Case in point: Ohio State football players sanctioned. Next season, five players for the Ohio State football team ("the Buckeyes"), will be forced to sit out five games for... get ready for it...
Selling things that they owned.
And. Get ready for it...
Negotiating a price for tattoos.
Five games these kids have to sit out for participating in the free market system. I am not exaggerating. That is literally what happened.
["Star quarterback" Terrelle] Pryor and four teammates were suspended Thursday by the NCAA for the first five games of next season for selling championship rings, jerseys and awards. They also received improper benefits -- from up to two years ago -- from the tattoo parlor and its owner.They are athletes who play for the university's football team. Apparently, they do well enough to be presented with awards. These awards are their own, are they not?
Pryor even sold a sportsmanship award from the 2008 Fiesta Bowl, along with his 2008 Big Ten championship ring. More egregious to Ohio State fans, he sold a "gold pants" trinket -- an iconic charm given to players who are a part of a victory over archrival Michigan. He may not be easily forgiven by Buckeyes fans who revere such traditions. Pryor must repay $2,500 for selling the three items.So they sold items that belonged to them. For that, they are being punished.
His teammates also sold Big Ten championship rings -- the Buckeyes have won the past six conference titles -- plus football jerseys, pants and shoes.
As for the tattoos:
[Daniel] Herron must repay $1,150 for selling his football jersey, pants and shoes for $1,000 and receiving discounted services worth $150.Apparently, "receiving discounted services" is a crime. But all they did was negotiate with the tattoo artists who drew on their arms. Were these artists forced to give these "discounted" tattoos? Or did they freely decide that they wanted to give these student athletes tattoos at a rate that might or might not have been the same as that which is charged to civilians?
[Devier] Posey must repay $1,250 for selling his 2008 Big Ten championship ring for $1,200 and receiving discounted services worth $50.
[Mike] Adams must repay $1,000 for selling his 2008 Big Ten championship ring. Thomas must repay $1,505 for selling his 2008 Big Ten championship ring for $1,000, his 2008 gold pants for $350 and receiving discounted services worth $155.
A sixth player, freshman linebacker Jordan Whiting, who received a discount on tattoos, must sit out the first game of the 2011 season and pay $150 to a charity.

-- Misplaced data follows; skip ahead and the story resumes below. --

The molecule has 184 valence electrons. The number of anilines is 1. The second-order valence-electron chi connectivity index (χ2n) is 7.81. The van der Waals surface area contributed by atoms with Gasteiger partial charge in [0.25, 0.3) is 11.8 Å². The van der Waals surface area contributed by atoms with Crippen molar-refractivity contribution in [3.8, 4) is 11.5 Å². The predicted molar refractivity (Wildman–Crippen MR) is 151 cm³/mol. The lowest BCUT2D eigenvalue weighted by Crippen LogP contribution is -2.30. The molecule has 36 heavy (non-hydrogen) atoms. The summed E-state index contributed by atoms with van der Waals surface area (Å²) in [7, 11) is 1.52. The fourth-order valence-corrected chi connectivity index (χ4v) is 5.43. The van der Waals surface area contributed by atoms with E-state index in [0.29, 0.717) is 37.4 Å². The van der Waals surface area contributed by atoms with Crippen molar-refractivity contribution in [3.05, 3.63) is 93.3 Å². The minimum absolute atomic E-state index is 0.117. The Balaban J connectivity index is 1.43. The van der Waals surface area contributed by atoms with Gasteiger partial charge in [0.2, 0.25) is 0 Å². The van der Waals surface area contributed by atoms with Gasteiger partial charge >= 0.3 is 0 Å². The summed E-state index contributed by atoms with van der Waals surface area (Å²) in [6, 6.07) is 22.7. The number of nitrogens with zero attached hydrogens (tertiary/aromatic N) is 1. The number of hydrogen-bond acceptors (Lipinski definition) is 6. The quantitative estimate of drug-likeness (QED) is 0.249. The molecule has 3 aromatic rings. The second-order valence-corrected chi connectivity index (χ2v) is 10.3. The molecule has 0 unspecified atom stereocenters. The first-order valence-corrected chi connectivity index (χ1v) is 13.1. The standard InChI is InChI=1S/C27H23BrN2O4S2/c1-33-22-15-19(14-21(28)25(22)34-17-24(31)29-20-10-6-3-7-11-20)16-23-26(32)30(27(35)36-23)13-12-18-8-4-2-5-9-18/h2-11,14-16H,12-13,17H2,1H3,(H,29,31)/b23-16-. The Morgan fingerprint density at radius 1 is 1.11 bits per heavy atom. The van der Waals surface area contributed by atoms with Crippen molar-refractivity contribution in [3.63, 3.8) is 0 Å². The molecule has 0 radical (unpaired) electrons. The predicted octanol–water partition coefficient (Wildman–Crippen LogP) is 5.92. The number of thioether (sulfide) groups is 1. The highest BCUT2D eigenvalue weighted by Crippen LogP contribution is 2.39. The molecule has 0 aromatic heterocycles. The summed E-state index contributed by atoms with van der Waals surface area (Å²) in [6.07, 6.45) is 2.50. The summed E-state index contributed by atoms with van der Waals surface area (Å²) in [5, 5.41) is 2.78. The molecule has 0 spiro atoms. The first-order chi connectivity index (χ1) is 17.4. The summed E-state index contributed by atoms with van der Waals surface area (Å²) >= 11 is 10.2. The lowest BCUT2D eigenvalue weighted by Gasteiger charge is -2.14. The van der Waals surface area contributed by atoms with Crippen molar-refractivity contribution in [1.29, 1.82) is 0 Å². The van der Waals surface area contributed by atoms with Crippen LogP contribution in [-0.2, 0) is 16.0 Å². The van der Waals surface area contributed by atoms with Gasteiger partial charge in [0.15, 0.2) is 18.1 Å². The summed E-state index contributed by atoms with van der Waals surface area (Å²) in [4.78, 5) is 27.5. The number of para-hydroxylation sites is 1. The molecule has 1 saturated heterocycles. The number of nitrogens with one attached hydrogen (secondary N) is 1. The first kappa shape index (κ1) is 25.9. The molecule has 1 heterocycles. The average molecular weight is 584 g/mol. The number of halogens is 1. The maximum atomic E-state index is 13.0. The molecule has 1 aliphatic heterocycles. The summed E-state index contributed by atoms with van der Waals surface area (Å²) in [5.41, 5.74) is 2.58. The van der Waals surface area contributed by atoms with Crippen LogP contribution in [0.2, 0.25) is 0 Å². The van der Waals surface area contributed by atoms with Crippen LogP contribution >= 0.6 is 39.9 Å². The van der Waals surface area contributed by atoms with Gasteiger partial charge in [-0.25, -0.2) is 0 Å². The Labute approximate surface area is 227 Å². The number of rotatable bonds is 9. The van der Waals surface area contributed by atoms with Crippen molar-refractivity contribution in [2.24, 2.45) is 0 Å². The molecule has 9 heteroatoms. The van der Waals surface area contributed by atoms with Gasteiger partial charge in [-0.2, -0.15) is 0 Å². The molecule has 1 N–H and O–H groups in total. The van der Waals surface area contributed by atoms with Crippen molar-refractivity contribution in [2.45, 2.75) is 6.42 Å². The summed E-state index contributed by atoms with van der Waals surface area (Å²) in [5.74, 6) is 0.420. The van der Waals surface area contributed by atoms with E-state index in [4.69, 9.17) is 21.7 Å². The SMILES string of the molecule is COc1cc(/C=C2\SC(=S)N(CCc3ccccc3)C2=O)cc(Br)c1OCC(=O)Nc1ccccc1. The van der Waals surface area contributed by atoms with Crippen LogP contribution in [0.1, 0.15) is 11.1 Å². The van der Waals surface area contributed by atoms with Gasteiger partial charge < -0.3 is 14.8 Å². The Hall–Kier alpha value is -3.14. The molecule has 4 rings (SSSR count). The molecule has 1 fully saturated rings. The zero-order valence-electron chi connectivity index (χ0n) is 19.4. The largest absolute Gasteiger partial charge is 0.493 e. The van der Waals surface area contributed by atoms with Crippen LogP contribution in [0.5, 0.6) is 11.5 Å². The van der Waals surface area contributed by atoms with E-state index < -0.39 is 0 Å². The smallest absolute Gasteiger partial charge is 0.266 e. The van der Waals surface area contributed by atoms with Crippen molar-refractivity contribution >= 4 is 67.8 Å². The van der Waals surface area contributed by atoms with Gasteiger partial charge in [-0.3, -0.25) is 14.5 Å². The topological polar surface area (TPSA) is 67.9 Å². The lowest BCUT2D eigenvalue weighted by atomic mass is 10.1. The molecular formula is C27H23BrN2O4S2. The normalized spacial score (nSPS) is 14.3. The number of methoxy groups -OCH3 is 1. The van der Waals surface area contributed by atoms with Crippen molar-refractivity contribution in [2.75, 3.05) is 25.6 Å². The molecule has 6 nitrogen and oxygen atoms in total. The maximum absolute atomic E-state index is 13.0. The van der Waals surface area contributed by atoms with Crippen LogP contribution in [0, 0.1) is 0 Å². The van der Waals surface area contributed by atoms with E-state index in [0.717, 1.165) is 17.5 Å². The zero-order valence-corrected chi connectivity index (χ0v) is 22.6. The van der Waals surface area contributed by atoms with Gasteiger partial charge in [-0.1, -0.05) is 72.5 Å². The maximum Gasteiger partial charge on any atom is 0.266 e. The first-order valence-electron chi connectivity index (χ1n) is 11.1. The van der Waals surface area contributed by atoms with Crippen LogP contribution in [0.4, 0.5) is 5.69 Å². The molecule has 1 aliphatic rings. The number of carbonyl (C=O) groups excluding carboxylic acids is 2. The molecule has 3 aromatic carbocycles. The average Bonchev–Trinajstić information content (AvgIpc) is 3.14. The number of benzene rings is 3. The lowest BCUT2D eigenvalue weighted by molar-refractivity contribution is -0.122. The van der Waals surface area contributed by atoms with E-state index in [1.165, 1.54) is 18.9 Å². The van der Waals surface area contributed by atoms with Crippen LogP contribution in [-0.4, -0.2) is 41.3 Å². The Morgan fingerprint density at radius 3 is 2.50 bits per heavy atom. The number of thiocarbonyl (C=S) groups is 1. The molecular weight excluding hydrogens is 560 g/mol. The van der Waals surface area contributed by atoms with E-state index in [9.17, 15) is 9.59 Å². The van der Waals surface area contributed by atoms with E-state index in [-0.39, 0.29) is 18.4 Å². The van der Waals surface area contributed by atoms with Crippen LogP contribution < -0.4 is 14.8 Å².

Apparently, there are some who are upset about this -- not about the fact that it is "against the rules" for student athletes to sell items that they own, but that they weren't punished enough for it:
Thursday at Ohio State, we learned that five players -- many of them stars -- didn't know it was a no-no to sell championship rings, game gear and personal awards for cash. Why didn't they know? According to the NCAA release, the players "did not receive adequate rules education" from the school at the time of the transgressions, which occurred in 2009. That plausible (or implausible, if you prefer) deniability will allow all five to play in the Buckeyes' Allstate Sugar Bowl showdown with Arkansas on Jan. 4.(Nice joke in there about the "over/under." How does this columnist feel about student gambling?)
So there you have it, future NCAA rules breakers of America (and your parents). Go for the gold. When you get caught, shrug and say, "Why, I had no idea." Blame it on your dad and/or a negligent compliance staff at your university.
The NCAA dropped the hammer on the Buckeyes -- quarterback Terrelle Pryor, running back Daniel "Boom" Herron, receiver DeVier Posey, offensive tackle Mike Adams and defensive lineman Solomon Thomas -- for 2011. They're all suspended for the first five games next year.
But the hammer only hurts if there's someone there to feel it hit. We'll see how many of the five salesmen are still Buckeyes by next season. I'll set the over/under at 1.
The NCAA has done it again, producing a ruling that defies common sense and provokes suspicions about ulterior motives. Even as the organization has taken admirable steps in terms of aggressive enforcement and attempted transparency, it still has a unique ability to leave the public baffled and skeptical.
In the open-and-shut Ohio State case, the NCAA is delaying punishment long enough for the Buckeyes to play in another game that packs a huge revenues-and-ratings payload.
The We Didn't Know defense was cited by the NCAA as one mitigating factor in this decision. Another was the fact that postseason play provides a "unique opportunity" and is "evaluated differently" when it comes to suspensions, according to an NCAA Committee on Student-Athlete Reinstatement policy that was enacted in 2004.
This is a stupid rule. The rule shouldn't exist. Colleges like Ohio State and organizations like the NCAA make gobs of money from the performance of these athletes, who are held to such incredible standards that they're not even allowed to sell things they own, nor can they negotiate or barter with service providers for a lower price.
Football is a brutal sport. It does astonishingly terrible things to the athletes' bodies. They have only a small window during which they can play. If they are lucky they get to go pro in the NFL, but most aren't lucky. They spend a few years living with the capricious and nonsensical rules set by wealthy men who are concerned only with ensuring they get the best television deal (literally billions of dollars!). But selling a championship ring for a few thousand dollars?... that's just wrong.
Anyway, that is why I don't watch professional sports.
If you actually earned it, you can't sell it. You'll get suspended.